This is a volta face for me and I'm going to have to try to justify it.

I began by thinking that Sunak, while I disagreed with just about everything he stood for, was probably - no, clearly - correct in saying that we had to pay back the debts we have incurred before splashing out money on any kind of spending, tax cuts or otherwise. This seemed plain common sense. Truss on the other hand, I saw as merely courting the Tory membership vote, with her promise of tax cuts. But then I got to thinking about it. I heard a guy talking about how, post brexit, we have gotten ourselves economically, into a sort of death spiral. It makes sense.

We indulge in brexit for whatever reasons you care to believe we did it, and we knock the crap out of our trade with our closest neighbors. Covid and the war in Europe kick in and here we are. Inflation, falling growth, the economy shrinking, taxes up to the highest levels for seventy years, borrowing through the roof.

So we plunge into a period of ur-austerity while we try to get the latter back under control (the Sunak model). This causes the economy to shrink yet further as people tighten their belts, public spending on works and in payment of wages (or wage increases) falls yet further and the economy shrinks yet more. Interest rates are used as a means of controlling inflation, and these cause people to have less disposable income and hence to spend less. Business suffers and many fail. Jobs are lost and Government tax receipts fall yet further. The response to this is to impose more fiscal restraint and the economy shrinks in consequence yet again. And so it goes..... round and round, until the downward momentum is unstoppable and ultimately we pitch up somewhere (God only knows where) way down below where we currently stand.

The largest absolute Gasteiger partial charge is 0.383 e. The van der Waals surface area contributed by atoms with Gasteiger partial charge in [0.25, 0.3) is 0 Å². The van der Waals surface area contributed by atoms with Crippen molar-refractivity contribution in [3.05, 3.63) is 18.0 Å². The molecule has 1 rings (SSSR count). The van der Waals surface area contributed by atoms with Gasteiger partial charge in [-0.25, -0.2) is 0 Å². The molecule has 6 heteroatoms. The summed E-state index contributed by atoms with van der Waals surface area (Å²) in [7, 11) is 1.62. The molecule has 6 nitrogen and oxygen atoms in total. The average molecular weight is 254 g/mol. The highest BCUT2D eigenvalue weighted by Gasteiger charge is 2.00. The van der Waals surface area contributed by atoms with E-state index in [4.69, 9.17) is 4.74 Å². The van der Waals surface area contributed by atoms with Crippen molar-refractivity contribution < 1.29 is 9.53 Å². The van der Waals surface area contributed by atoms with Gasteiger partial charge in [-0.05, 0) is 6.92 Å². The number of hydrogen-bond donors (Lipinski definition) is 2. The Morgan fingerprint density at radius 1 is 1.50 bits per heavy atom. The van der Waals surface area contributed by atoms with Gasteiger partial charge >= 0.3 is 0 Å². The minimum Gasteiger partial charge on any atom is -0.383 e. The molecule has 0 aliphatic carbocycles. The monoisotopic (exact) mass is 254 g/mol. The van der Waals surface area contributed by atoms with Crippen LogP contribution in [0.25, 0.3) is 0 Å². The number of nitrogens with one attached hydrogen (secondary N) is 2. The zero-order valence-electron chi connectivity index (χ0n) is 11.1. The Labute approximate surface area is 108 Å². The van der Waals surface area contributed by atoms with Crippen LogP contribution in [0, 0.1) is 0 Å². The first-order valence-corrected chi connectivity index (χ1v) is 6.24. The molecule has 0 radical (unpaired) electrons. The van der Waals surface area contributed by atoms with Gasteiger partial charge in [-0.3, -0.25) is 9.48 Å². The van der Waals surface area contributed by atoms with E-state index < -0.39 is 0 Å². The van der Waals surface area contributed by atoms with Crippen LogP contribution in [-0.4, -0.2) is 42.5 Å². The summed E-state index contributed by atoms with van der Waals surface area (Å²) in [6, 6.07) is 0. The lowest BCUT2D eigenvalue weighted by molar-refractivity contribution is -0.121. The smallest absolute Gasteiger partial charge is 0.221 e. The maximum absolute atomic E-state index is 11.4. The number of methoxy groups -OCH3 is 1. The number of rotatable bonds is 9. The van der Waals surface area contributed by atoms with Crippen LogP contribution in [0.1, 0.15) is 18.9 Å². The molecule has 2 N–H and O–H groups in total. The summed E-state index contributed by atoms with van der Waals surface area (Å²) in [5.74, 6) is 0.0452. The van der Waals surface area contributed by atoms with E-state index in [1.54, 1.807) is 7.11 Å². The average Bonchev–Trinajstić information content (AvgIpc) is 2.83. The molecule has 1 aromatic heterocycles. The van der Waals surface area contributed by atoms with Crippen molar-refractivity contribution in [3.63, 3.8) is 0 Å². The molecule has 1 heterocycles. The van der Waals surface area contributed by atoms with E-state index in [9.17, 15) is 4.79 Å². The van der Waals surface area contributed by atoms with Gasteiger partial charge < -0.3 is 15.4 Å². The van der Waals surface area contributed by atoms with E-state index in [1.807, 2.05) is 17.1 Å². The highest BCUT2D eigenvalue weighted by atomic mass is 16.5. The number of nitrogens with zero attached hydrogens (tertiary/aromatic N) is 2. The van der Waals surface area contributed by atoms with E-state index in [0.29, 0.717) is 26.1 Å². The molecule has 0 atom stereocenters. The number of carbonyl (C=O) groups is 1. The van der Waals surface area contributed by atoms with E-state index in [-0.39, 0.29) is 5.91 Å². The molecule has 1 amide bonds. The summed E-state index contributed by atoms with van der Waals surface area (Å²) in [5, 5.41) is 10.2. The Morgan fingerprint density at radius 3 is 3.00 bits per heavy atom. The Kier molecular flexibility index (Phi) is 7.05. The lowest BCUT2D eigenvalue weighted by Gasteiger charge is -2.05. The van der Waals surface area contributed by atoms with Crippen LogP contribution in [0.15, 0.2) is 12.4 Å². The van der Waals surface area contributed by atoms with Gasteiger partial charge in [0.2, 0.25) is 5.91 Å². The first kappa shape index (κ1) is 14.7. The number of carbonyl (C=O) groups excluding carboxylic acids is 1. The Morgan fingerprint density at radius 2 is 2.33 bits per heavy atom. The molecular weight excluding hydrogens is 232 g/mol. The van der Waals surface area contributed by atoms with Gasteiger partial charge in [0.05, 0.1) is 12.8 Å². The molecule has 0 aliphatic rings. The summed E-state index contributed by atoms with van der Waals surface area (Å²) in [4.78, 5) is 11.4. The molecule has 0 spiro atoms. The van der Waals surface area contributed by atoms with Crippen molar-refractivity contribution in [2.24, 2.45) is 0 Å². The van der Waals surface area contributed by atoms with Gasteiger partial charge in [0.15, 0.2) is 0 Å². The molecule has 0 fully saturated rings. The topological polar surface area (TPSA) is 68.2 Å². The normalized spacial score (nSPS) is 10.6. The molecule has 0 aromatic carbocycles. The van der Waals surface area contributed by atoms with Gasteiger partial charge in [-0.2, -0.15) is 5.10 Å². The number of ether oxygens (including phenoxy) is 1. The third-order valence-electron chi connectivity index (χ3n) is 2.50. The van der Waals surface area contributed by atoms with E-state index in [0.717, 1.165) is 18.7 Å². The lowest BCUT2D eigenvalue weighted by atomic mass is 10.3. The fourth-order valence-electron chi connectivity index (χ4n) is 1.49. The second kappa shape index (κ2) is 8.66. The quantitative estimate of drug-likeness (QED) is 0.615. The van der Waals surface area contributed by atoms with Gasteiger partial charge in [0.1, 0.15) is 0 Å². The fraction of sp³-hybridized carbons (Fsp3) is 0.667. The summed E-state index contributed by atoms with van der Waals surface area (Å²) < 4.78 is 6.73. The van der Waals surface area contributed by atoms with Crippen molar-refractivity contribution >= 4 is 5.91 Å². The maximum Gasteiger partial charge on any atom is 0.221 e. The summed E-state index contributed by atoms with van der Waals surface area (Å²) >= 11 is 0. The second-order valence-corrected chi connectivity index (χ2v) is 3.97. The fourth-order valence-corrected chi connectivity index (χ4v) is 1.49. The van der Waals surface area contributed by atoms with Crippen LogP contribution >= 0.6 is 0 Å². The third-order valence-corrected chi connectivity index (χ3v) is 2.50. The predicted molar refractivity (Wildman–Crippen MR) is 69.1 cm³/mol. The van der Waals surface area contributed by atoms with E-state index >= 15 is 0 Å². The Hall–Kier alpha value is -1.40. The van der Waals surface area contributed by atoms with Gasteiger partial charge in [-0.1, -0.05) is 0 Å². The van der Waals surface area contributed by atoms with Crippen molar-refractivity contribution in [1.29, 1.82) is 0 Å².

This is clearly not what Sunak believes will happen - but forgive me if I take what he believes with a pinch of salt. He has been instrumental in bringing us to the situation we currently occupy.

Now the Truss model, if I understand it, is this. That you are never going to break out of the downward spiral that I describe above, unless you put money in people's pockets, unless you give business the boost it needs to get the economy up and running again. In her argument, I believe, Sunak's proposed increase in corporation tax will do exactly the opposite of that - it will stifle business just when it needs to be given a boost. By lowering the tax burden on individuals, reversing the proposed increases in NI contributions, you get the money into people's pockets from whence they feed it back into business. Business thrives, tax receipts to the Exchequer increase in proportion and the economy judders into action once again. Well, at least that's the theory.

I've said before that business is the bedrock upon which everything else rests. And not the financial business of Sunak in his prior career in the city (though for sure, that has its place in generating income), I mean the small and medium sized businesses that have been crippled by the pandemic, by brexit and by the increase in fuel/energy costs resulting from... whatever. It seems to me that Truss at least seems to get this. That a time comes when you actually have to get the economy started again, rather than just consolidate, draw down, and recuperate in a parsimonious fit of prudence that sees you recover yourself into the dustbin.

So against what I ever would have expected, I actually find myself probably closer in closer alignment with Truss than Sunak at this stage in the game. (God, what am I saying!) Don't get me wrong. I'm a social democrat by nature. I believe in a mixed economy of state ownership of the key utilities providing a base upon which business can rest and be given freedom to do its own thing. But then remember, so was Liz Truss back in the day of her student political activity. And she was a remainer as well. I hope, within her - perhaps even below the level of her awareness - some vestige of memory exists of these positions.